About me… I’ll focus on the journey that lead me to designing and creating for Blythe. I studied costume design at the University of Lethbridge completing my Bachelor of Arts and Science and continued on to an MFA in design for theatre from the University of Victoria. Staying home and raising a family ultimately won out over a glamorous career in theatre and movies. Fast forward a number of years and I started recreating a design I’d developed back in the 70’s, one of a kind hand embroidered patchwork jeans that I shared in an article for Altered Couture magazine a few years ago. I started thinking about how adorable my jeans would be in miniature and I had this huge love on for Blythe so the two just went hand and hand leading me in to the world of designing and creating fashion for this amazing doll!


How did you discover Blythe?
I kept seeing these funky little dolls with the most amazing eyes! I’d always been a fan of the retro big eyed children art so these dolls really intrigued me. I particularly loved the customized ones and being on a budget required me to purchase very carefully…I found a new doll artist who was brilliant and I bought my first Blythe from her…and my second too.


Who is in your doll family currently?
Rose and Amelia are my first two customized Blythe dolls by artist Paula Saraivia of Kawaii Bjus. Cleo my third custom Blythe was purchased from a fellow Canadian whom I’m pretty certain customized this lovely girl. My most recent addition to my Blythe family was the first doll customized by Maria Zuniga and Penelope is the name I’ve given her. They are my precious models and work really hard for me….without much reward since I sell the clothing right off of them, poor dears.
I also have a huge collection of MH dolls, many of whom I customized myself.


How did you get started sewing for Blythe?
As a designer it was so wonderful to discover Blythe doll bodies, traditional, Licca, Azone. I’d been designing and selling MH fashions quite successfully but had let it slide upon receiving my first Blythe. I spent days sketching designs and creating prototype garments for this fabulous doll. As I said in my intro I had the idea to recreate my hand embroidered patchwork jeans in miniature for Blythe and that was my catalysis for reopening my Etsy shop with focus on Blythe fashion.


What was the first thing that you sold for Blythe?
I posted photos of my original little jean sets on Instagram prior to listing them in my Etsy shop and they sold out immediately. That was a wonderful and positive occurrence! It certainly made me feel that I had made the right choice by following my heart to create the miniature jeans for Blythe.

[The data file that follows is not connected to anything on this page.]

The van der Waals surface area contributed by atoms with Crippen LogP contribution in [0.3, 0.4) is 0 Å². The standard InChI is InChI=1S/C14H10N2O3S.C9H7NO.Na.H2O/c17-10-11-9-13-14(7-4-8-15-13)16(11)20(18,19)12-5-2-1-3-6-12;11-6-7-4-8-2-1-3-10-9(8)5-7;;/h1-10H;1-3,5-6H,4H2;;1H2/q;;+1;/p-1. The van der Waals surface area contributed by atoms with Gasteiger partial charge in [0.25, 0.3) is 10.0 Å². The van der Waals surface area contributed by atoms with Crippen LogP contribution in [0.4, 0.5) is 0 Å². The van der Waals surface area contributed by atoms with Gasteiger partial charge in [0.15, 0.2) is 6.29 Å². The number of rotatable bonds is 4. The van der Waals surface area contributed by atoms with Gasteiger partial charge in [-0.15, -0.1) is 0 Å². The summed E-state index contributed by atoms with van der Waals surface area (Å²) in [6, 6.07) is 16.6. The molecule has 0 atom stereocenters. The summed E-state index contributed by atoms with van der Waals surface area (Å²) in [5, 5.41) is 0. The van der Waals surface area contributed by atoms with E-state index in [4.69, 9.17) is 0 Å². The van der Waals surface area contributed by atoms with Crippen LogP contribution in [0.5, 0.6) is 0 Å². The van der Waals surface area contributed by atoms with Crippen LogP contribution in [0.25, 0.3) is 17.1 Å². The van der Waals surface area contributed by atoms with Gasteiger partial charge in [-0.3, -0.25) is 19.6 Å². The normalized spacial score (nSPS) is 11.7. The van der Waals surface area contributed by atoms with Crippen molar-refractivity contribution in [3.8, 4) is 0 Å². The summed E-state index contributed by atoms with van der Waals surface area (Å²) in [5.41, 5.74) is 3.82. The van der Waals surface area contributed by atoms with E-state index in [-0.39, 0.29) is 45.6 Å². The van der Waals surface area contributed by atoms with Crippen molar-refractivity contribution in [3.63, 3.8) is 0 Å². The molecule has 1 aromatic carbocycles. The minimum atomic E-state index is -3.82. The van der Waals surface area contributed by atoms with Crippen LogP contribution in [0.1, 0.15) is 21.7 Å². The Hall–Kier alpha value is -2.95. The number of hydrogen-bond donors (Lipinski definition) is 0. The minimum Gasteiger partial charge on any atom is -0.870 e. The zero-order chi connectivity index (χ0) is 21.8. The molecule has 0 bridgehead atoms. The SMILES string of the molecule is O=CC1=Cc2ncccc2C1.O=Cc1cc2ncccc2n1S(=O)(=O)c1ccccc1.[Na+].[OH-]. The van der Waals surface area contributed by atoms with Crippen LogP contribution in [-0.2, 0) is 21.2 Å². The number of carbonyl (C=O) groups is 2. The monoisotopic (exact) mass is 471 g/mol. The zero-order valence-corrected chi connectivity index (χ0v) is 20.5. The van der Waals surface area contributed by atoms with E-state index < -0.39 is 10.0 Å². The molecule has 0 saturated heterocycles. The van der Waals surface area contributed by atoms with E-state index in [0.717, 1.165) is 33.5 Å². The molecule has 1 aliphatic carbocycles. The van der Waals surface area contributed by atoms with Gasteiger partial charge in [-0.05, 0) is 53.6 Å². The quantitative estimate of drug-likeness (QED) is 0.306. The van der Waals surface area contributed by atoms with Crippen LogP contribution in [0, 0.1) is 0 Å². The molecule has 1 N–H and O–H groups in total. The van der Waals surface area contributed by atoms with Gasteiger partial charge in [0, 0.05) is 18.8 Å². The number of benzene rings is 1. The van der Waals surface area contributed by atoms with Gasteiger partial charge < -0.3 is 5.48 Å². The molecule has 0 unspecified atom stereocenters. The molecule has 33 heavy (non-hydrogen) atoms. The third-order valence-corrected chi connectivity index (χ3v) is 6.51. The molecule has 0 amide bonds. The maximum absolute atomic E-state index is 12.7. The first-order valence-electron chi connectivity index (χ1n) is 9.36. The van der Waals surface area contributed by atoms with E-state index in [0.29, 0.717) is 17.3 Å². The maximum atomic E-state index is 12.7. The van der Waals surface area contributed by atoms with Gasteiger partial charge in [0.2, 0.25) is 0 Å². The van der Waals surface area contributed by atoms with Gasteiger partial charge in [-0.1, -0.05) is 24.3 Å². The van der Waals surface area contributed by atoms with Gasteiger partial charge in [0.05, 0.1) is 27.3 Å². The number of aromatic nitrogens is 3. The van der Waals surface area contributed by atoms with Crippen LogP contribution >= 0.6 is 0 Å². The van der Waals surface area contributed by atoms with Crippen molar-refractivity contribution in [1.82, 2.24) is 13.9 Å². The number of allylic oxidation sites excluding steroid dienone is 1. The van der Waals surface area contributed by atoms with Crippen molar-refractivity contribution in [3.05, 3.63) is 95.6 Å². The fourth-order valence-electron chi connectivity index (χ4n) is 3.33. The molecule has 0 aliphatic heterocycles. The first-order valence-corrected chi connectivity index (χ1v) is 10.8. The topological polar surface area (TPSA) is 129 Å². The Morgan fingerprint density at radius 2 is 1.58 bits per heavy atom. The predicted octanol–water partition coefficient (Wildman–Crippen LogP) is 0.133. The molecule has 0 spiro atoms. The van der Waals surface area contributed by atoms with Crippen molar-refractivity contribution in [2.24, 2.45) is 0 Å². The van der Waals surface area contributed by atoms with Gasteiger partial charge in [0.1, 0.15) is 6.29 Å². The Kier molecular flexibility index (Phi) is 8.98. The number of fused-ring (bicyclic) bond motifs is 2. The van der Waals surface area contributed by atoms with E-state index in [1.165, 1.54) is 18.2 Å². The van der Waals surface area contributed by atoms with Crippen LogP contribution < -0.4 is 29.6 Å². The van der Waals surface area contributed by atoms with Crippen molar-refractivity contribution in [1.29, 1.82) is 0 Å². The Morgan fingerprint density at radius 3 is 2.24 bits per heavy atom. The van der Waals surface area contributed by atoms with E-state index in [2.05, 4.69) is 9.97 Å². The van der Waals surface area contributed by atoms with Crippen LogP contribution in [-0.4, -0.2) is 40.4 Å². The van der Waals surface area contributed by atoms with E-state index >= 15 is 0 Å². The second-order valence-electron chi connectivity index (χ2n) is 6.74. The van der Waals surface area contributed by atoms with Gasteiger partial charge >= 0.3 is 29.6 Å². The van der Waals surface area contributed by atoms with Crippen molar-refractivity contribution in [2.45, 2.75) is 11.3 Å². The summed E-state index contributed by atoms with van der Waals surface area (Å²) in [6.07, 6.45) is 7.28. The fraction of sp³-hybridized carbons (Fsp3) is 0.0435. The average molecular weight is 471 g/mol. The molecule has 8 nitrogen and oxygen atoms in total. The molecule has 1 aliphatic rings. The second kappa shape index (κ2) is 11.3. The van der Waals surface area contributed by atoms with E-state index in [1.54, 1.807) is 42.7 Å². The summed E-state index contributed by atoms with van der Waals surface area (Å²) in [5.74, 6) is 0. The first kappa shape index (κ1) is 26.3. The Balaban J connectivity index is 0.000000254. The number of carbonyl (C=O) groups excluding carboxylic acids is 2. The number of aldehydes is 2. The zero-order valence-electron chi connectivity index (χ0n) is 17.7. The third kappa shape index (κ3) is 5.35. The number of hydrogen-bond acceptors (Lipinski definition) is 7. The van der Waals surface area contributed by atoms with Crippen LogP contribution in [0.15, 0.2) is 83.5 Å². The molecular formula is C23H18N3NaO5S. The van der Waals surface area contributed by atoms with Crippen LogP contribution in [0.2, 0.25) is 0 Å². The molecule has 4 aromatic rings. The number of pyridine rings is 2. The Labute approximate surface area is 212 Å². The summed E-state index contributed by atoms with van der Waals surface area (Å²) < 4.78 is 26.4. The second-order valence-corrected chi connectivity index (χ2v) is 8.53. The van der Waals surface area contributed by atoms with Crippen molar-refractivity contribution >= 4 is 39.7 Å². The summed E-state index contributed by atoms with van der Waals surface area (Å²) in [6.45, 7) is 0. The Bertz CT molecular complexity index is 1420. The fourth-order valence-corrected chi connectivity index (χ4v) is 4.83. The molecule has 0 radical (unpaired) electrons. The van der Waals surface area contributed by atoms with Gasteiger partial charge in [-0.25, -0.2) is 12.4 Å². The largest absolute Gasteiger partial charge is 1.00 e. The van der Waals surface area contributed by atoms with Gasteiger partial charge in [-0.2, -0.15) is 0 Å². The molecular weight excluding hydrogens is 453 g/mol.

In a sea of Etsy shops, what would you say sets you apart from the other clothing designers for Blythe?
It’s definitely my hand embroidered patchwork jeans. There are so many talented and passionate Blythe clothing designers on Etsy as well as those that sell in other venues…a new designer must have a special niche if they hope to get noticed. I put my heart and soul into creating my designs and I believe it shows.


What is one of the challenges you’ve faced with creating clothes for Blythe dolls?
I had to redesign my basic jeans pattern a couple times because Blythe’s bum crack was showing when she sat down…it drove me crazy LOL! For me that issue had to be resolved prior to offering them in my shop. It was actually an excellent opportunity for me to create a few different pattern options to use as the foundations for my hand embroidered patchwork.

What is a tool that you use that you cannot create without?
The haemostats and kelly clamps I use for turning those darn tiny pant legs and sleeves!


Tell use a bit about your typical day creating for Mizzfitzdolls?
On days I can dedicate entirely to my creative process…this is how it goes. I wake early, shower and dress and head downstairs to my workshop (which I’m very blessed to have) by 8:30 am. Typically I have a few different designs I’m working on all at once, it’s my nature. I’ll get lost in my ocean of fabric for a good hour…choosing the perfect combination of colours and patterns for the project I’m currently working on or perhaps a future one, this is my favourite thing to do creatively. I’ll cut and machine sew until lunch time, take a break and then continue on until around 2:30. It’s a guarantee that I’ll then come back upstairs with a handful of items for hand stitching or embroidery while I watch Netflix. I keep my sketch book floating around the house with me so I can put any ideas on paper right away so I don’t forget.